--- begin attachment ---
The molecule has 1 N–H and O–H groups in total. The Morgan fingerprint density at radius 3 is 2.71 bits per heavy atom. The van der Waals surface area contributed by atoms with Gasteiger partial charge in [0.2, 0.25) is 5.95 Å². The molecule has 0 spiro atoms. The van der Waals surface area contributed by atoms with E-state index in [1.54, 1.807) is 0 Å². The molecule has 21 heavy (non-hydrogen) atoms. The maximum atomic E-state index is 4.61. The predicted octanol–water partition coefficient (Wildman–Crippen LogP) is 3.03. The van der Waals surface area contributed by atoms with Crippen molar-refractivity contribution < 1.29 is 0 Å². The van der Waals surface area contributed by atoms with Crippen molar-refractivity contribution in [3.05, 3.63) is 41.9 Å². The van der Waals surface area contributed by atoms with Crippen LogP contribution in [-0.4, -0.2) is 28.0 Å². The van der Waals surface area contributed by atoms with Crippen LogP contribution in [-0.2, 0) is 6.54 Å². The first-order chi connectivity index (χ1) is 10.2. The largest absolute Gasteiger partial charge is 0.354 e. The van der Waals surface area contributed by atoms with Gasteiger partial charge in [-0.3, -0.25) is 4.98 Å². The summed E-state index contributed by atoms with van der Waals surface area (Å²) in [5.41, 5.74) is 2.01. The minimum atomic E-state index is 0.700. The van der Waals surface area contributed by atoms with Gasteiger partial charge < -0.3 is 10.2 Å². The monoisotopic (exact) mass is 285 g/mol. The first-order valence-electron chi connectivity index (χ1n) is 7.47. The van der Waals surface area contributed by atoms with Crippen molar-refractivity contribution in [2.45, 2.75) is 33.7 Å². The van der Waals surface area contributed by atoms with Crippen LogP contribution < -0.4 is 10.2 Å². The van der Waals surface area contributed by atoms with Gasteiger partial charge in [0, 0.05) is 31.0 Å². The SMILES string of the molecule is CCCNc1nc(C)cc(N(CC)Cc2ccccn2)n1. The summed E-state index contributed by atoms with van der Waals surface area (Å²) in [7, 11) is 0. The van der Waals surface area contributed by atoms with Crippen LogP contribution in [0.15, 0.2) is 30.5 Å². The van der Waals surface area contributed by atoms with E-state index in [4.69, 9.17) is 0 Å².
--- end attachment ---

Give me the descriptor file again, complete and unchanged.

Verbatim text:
The molecule has 1 N–H and O–H groups in total. The Morgan fingerprint density at radius 3 is 2.71 bits per heavy atom. The van der Waals surface area contributed by atoms with Gasteiger partial charge in [0.2, 0.25) is 5.95 Å². The molecule has 0 spiro atoms. The van der Waals surface area contributed by atoms with E-state index in [1.54, 1.807) is 0 Å². The molecule has 21 heavy (non-hydrogen) atoms. The maximum atomic E-state index is 4.61. The predicted octanol–water partition coefficient (Wildman–Crippen LogP) is 3.03. The van der Waals surface area contributed by atoms with Crippen molar-refractivity contribution < 1.29 is 0 Å². The van der Waals surface area contributed by atoms with Crippen molar-refractivity contribution in [3.05, 3.63) is 41.9 Å². The van der Waals surface area contributed by atoms with Crippen LogP contribution in [-0.4, -0.2) is 28.0 Å². The van der Waals surface area contributed by atoms with Crippen LogP contribution in [-0.2, 0) is 6.54 Å². The first-order chi connectivity index (χ1) is 10.2. The largest absolute Gasteiger partial charge is 0.354 e. The van der Waals surface area contributed by atoms with Gasteiger partial charge in [-0.3, -0.25) is 4.98 Å². The summed E-state index contributed by atoms with van der Waals surface area (Å²) in [5.41, 5.74) is 2.01. The minimum atomic E-state index is 0.700. The van der Waals surface area contributed by atoms with Gasteiger partial charge < -0.3 is 10.2 Å². The monoisotopic (exact) mass is 285 g/mol. The first-order valence-electron chi connectivity index (χ1n) is 7.47. The van der Waals surface area contributed by atoms with Crippen molar-refractivity contribution in [2.45, 2.75) is 33.7 Å². The van der Waals surface area contributed by atoms with Crippen LogP contribution < -0.4 is 10.2 Å². The van der Waals surface area contributed by atoms with Gasteiger partial charge in [0, 0.05) is 31.0 Å². The SMILES string of the molecule is CCCNc1nc(C)cc(N(CC)Cc2ccccn2)n1. The summed E-state index contributed by atoms with van der Waals surface area (Å²) in [7, 11) is 0. The van der Waals surface area contributed by atoms with Crippen LogP contribution in [0.15, 0.2) is 30.5 Å². The van der Waals surface area contributed by atoms with E-state index in [4.69, 9.17) is 0 Å².